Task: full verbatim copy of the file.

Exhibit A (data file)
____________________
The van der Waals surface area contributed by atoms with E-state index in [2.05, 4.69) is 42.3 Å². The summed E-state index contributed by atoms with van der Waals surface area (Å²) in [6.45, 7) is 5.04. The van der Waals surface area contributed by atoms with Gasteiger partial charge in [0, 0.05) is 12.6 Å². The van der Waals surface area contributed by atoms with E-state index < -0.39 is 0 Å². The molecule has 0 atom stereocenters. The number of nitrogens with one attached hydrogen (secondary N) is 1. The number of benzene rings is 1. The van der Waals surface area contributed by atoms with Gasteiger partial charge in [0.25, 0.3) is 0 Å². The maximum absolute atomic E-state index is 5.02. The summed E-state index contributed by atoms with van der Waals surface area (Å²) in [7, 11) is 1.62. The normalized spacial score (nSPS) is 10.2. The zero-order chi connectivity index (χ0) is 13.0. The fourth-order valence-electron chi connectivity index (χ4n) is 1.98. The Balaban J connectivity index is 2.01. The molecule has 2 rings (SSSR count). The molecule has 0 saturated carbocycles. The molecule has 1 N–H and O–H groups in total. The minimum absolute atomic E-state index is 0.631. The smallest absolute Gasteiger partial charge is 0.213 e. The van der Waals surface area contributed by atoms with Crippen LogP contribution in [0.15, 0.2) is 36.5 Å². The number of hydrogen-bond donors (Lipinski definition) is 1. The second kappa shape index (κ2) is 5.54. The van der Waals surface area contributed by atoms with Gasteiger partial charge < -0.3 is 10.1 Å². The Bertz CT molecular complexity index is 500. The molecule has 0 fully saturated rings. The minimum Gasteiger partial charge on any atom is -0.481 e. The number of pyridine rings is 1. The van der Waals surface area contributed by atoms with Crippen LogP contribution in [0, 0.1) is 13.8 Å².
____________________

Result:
The van der Waals surface area contributed by atoms with E-state index in [2.05, 4.69) is 42.3 Å². The summed E-state index contributed by atoms with van der Waals surface area (Å²) in [6.45, 7) is 5.04. The van der Waals surface area contributed by atoms with Gasteiger partial charge in [0, 0.05) is 12.6 Å². The van der Waals surface area contributed by atoms with E-state index < -0.39 is 0 Å². The molecule has 0 atom stereocenters. The number of nitrogens with one attached hydrogen (secondary N) is 1. The number of benzene rings is 1. The van der Waals surface area contributed by atoms with Gasteiger partial charge in [0.25, 0.3) is 0 Å². The maximum absolute atomic E-state index is 5.02. The summed E-state index contributed by atoms with van der Waals surface area (Å²) in [7, 11) is 1.62. The normalized spacial score (nSPS) is 10.2. The zero-order chi connectivity index (χ0) is 13.0. The fourth-order valence-electron chi connectivity index (χ4n) is 1.98. The Balaban J connectivity index is 2.01. The molecule has 2 rings (SSSR count). The molecule has 0 saturated carbocycles. The molecule has 1 N–H and O–H groups in total. The minimum absolute atomic E-state index is 0.631. The smallest absolute Gasteiger partial charge is 0.213 e. The van der Waals surface area contributed by atoms with Crippen LogP contribution in [0.15, 0.2) is 36.5 Å². The number of hydrogen-bond donors (Lipinski definition) is 1. The second kappa shape index (κ2) is 5.54. The van der Waals surface area contributed by atoms with Gasteiger partial charge < -0.3 is 10.1 Å². The Bertz CT molecular complexity index is 500. The molecule has 0 fully saturated rings. The minimum Gasteiger partial charge on any atom is -0.481 e. The number of pyridine rings is 1. The van der Waals surface area contributed by atoms with Crippen LogP contribution in [0, 0.1) is 13.8 Å².